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The U.S. Securities and Exchange Commission is an independent agency of the United States federal government. The mission of the SEC is to protect investors; maintain fair, orderly, and efficient markets; and facilitate capital formation. The SEC strives to promote a market environment that is worthy of the public's trust. 

Securities and Exchange Commission (SEC)

Myles Pasley

After the October 29, 1929, stock market crash, reflections on its cause prompted calls for reform. Controls on the issuing and trading of securities were virtually nonexistent, allowing for any number of frauds and other schemes. Further, the unreported concentration of controlling stock interests in very few hands led to the abuses of power that the free exchange of stock supposedly eliminated.



Formed on June 6, 1984, Franklin 




 The U. S. Securities and Exchange Commission (SEC) does three things. Protect investors. Maintain fair, orderly, and efficient markets. Facilitate capital formation.


The mission of the U.S. Securities and Exchange Commission is to protect investors, maintain fair, orderly, and efficient markets, and facilitate capital formation. As more and more first-time investors turn to the markets to help secure their futures, pay for homes, and send children to college, our investor protection mission is more compelling than ever. As our nation's securities exchanges mature into global for-profit competitors, there is even greater need for sound market regulation. And the common interest of all Americans in a growing economy that produces jobs, improves our standard of living and protects the value of our savings means that all of the SEC's actions must be taken with an eye toward promoting the capital formation that is necessary to sustain economic growth. The world of investing is fascinating and complex, and it can be very fruitful. But unlike the banking world, where deposits are guaranteed by the federal government, stocks, bonds, and other securities can lose value. There are no guarantees. That's why investing is not a spectator sport. 

  • He became the 32nd U.S. president in 1933, and was the only president to be elected four times.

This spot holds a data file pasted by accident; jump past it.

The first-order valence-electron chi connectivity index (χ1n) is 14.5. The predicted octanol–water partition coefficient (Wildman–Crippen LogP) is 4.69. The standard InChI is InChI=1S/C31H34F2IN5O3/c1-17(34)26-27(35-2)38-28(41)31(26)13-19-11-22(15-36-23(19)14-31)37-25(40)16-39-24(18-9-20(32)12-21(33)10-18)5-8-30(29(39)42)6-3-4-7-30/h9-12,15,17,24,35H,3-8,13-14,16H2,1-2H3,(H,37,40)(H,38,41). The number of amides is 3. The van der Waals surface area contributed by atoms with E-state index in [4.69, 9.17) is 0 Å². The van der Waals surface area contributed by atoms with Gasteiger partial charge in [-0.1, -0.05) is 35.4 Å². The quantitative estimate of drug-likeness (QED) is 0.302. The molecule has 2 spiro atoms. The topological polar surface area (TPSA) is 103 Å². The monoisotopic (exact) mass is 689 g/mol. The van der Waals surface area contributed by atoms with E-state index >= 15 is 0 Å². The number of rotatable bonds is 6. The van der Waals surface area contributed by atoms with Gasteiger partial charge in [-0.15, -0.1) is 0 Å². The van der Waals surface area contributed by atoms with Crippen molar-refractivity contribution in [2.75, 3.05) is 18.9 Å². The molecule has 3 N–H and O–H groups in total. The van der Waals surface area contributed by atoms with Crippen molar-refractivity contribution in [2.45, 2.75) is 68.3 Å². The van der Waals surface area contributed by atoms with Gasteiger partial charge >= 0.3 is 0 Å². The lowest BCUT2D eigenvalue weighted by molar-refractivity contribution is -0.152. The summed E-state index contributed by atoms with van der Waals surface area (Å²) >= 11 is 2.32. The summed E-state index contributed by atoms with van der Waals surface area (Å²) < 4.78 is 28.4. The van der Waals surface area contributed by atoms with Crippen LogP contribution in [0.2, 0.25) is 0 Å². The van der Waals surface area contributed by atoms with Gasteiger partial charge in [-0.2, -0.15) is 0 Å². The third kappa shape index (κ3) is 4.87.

• Born on January 30, 1882, in Hyde Park, New York, Franklin D. Roosevelt was stricken with polio in 1921.
  •  He tried numerous therapies and even bought the Warm Springs resort in Georgia seeking a cure. Despite his efforts, he never regained the use of his legs.
  • In his first 100 days, President Franklin Roosevelt proposed sweeping economic reforms, calling for a "New Deal" for Americans.
  • During early 1941, with war raging in Europe, Franklin Roosevelt pushed to have the United States' factories become an "arsenal of democracy" for the Allies—France, Britain, and Russia.
  • In February, 1945, Franklin Roosevelt attended the Yalta Conference with British Prime Minister Winston Churchill and Soviet General Secretary Joseph Stalin to discuss post-war reorganization.
  • On the afternoon of April 12, 1945, Roosevelt suffered a massive cerebral hemorrhage and died.
  • His 12 years in the White House set a precedent for the expansion of presidential power and redefined liberalism for generations to come.
  • He helped develop a strategy for defeating Germany in Europe through a series of invasions, first in North Africa in November 1942, then Sicily and Italy in 1943, followed by the D-Day invasion of Europe in 1944.
  • Within a few months after declaring war, President Franklin D. Roosevelt signed Executive Order 9066 ordering all persons of Japanese descent to leave the West Coast.






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